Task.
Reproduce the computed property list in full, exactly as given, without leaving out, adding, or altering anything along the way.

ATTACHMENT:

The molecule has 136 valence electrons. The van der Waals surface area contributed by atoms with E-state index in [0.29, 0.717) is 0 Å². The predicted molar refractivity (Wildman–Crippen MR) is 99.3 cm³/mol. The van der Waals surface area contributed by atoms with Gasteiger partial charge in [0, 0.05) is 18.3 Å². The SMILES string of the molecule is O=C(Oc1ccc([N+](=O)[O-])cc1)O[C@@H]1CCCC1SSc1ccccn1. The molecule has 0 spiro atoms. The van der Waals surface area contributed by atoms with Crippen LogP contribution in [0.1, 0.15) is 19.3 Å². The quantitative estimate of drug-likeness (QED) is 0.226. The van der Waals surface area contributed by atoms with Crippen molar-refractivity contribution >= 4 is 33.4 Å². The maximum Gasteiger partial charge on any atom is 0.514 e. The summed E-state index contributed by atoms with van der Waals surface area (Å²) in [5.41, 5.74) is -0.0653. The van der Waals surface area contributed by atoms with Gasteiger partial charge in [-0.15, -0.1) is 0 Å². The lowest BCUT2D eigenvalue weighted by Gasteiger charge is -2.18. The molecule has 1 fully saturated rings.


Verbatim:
The molecule has 136 valence electrons. The van der Waals surface area contributed by atoms with E-state index in [0.29, 0.717) is 0 Å². The predicted molar refractivity (Wildman–Crippen MR) is 99.3 cm³/mol. The van der Waals surface area contributed by atoms with Gasteiger partial charge in [0, 0.05) is 18.3 Å². The SMILES string of the molecule is O=C(Oc1ccc([N+](=O)[O-])cc1)O[C@@H]1CCCC1SSc1ccccn1. The molecule has 0 spiro atoms. The van der Waals surface area contributed by atoms with Crippen LogP contribution in [0.1, 0.15) is 19.3 Å². The quantitative estimate of drug-likeness (QED) is 0.226. The van der Waals surface area contributed by atoms with Crippen molar-refractivity contribution >= 4 is 33.4 Å². The maximum Gasteiger partial charge on any atom is 0.514 e. The summed E-state index contributed by atoms with van der Waals surface area (Å²) in [5.41, 5.74) is -0.0653. The van der Waals surface area contributed by atoms with Gasteiger partial charge in [-0.15, -0.1) is 0 Å². The lowest BCUT2D eigenvalue weighted by Gasteiger charge is -2.18. The molecule has 1 fully saturated rings.